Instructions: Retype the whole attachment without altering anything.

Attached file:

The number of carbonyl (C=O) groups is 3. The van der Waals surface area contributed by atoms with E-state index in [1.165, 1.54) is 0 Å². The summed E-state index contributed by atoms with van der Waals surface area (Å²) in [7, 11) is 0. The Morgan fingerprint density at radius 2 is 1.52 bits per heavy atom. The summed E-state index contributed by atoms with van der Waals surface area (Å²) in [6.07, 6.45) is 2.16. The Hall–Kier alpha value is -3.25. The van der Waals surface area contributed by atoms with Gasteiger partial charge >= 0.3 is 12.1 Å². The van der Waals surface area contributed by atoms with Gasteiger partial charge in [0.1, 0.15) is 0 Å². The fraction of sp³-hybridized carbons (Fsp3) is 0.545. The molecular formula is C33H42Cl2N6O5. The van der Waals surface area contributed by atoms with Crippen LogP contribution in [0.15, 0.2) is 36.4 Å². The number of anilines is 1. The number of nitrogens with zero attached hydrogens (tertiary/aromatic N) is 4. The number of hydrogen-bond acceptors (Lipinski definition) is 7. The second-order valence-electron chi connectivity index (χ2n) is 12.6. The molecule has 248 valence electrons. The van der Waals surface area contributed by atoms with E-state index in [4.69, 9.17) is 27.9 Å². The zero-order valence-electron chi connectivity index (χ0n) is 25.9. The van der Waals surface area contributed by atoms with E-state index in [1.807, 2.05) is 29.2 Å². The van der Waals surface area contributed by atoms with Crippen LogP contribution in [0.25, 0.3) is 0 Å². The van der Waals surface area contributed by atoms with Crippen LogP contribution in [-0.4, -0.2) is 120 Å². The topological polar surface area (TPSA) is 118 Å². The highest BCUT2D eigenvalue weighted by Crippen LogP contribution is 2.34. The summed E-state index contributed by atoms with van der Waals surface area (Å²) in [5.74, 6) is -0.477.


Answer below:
The number of carbonyl (C=O) groups is 3. The van der Waals surface area contributed by atoms with E-state index in [1.165, 1.54) is 0 Å². The summed E-state index contributed by atoms with van der Waals surface area (Å²) in [7, 11) is 0. The Morgan fingerprint density at radius 2 is 1.52 bits per heavy atom. The summed E-state index contributed by atoms with van der Waals surface area (Å²) in [6.07, 6.45) is 2.16. The Hall–Kier alpha value is -3.25. The van der Waals surface area contributed by atoms with Gasteiger partial charge >= 0.3 is 12.1 Å². The van der Waals surface area contributed by atoms with Gasteiger partial charge in [0.1, 0.15) is 0 Å². The fraction of sp³-hybridized carbons (Fsp3) is 0.545. The molecular formula is C33H42Cl2N6O5. The van der Waals surface area contributed by atoms with Crippen LogP contribution in [0.15, 0.2) is 36.4 Å². The number of anilines is 1. The number of nitrogens with zero attached hydrogens (tertiary/aromatic N) is 4. The number of hydrogen-bond acceptors (Lipinski definition) is 7. The second-order valence-electron chi connectivity index (χ2n) is 12.6. The molecule has 248 valence electrons. The van der Waals surface area contributed by atoms with E-state index in [4.69, 9.17) is 27.9 Å². The zero-order valence-electron chi connectivity index (χ0n) is 25.9. The van der Waals surface area contributed by atoms with E-state index in [1.807, 2.05) is 29.2 Å². The van der Waals surface area contributed by atoms with Crippen LogP contribution in [0.25, 0.3) is 0 Å². The van der Waals surface area contributed by atoms with Crippen LogP contribution in [-0.4, -0.2) is 120 Å². The topological polar surface area (TPSA) is 118 Å². The highest BCUT2D eigenvalue weighted by Crippen LogP contribution is 2.34. The summed E-state index contributed by atoms with van der Waals surface area (Å²) in [5.74, 6) is -0.477.